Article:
Caribbean Adventure by Dominic Wells a poker tail in 15 partsCardspiel

Caribbean Adventure By Dominic Wells (Part 4 Of 15)

Caribbean Adventure By Dominic Wells (Part 4 Of 15)

> read part one here:

The excitement is infectious. Flu or no flu, I can hardly wait till tomorrow, when I’ll get the chance to play myself. At the top of the room, behind a velvet rope, is a treasure chest piled with coins, hundred-dollar bills and pearl necklaces. It’s fake, a prop, but still stands as a continual reminder of the fortunes to be won.

I railbird for a bit. On table 35, there’s Greg “Fossilman” Raymer, so called for the fossil he uses as a card protector. His trademark shades are plonked in the middle of his huge full moon of a face: they are totally opaque, with the slitted eyes of a dinosaur painted on. We see a showdown on the river: he’s missed his straight draw, and gets beaten by a humble pair of eights.

I switch to Negreanu, who fares no better against the internet whizzkids. He re-raises pre-flop, gets called. Flop comes Ace, 5, 5. Whizzkid checks, Negreanu bets, but only a quarter of the pot. So whizzkid calls. Both check it down to the river, presumably scared of the other’s potential Ace, or maybe a third 5. We never find out what Negreanu’s cards were: he mucks them when the kid shows trip Jacks, having caught the third Jack on the river.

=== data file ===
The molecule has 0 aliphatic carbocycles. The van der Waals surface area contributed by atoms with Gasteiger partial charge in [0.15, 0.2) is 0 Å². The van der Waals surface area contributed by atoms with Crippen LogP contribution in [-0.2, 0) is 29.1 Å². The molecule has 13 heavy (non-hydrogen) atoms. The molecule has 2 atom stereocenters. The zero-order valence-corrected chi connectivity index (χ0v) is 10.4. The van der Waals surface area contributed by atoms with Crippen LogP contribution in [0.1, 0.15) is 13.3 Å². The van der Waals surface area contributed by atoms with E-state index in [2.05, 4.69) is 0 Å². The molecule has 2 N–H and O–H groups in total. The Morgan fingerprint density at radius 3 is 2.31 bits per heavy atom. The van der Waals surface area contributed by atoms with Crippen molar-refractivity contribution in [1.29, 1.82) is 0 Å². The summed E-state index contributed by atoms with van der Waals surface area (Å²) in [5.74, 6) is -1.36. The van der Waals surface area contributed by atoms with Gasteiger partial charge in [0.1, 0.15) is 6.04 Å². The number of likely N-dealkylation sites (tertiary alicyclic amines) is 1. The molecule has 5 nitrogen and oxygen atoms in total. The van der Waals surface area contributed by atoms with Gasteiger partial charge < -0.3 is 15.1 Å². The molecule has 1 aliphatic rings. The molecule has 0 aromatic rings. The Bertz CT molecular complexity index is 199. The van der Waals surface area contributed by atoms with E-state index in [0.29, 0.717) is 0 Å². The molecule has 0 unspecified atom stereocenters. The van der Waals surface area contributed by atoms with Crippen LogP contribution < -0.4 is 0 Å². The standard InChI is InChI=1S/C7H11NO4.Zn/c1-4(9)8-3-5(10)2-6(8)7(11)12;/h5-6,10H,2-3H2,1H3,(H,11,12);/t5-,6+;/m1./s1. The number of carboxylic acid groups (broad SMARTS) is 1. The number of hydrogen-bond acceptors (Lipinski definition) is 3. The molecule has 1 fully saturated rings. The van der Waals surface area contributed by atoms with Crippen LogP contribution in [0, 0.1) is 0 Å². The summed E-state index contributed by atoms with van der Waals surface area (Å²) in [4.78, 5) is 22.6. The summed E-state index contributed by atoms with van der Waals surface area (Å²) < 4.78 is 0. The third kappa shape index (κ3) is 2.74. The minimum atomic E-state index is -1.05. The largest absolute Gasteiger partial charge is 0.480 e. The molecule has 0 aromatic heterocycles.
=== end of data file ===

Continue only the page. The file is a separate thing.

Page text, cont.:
And that’s the problem with watching live poker. The game took off on TV when, in 1999, Channel 4’s Late Night Poker had the bright idea of showing the viewer at home everyone’s hidden hole cards. When you can’t see them, it’s much harder to follow the game, or gain an insight into a pro’s winning style. After an hour or so I lose interest, and head off to prepare for my Boris Becker interview.

Because this is the reason I have wangled a trip out here: the former Wimbledon champ has been snapped up to represent PokerStars at the tables. He gets free entry to tournaments and top-level coaching; the online giant gets star power and publicity.

And that’s where I come in. I’ll be writing up the interview in The Sun, as well as blogging for Sun Online about my attempts to play in a tournament way above anything I could usually afford.

But there’s just one teeny tiny flaw to this perfect symbiosis. One that has been making me sweat nearly as much as the flu.

In order to secure the interview with the ex-tennis pro, I had to promise his PR minders that I wouldn’t ask any personal questions: nothing about how Boris had sex with a complete stranger in the stairwell of a trendy London restaurant on the very night his wife was in hospital with labour pains; nothing about the illegitimate daughter which that five minutes of passion produced; nothing about his recent marriage, or his new wife’s impending pregnancy. Just poker, poker, poker.

But, in order for the Sun to agree to take the piece, I’d had to promise the News Editor that I’d bring up all the personal stuff.

To make matters worse, I have just 20 minutes allotted to the interview out of Boris’s busy schedule. Twenty minutes! I’m used to an hour at the least.

But failure is not an option. My $10,000 poker tournament depends on it. And in a way, this should be a greater test of my poker skills than the actual game. Can I pull off this double-bluff? When Boris answers a question, can I re-raise him with a stronger one?

Part 5 coming soon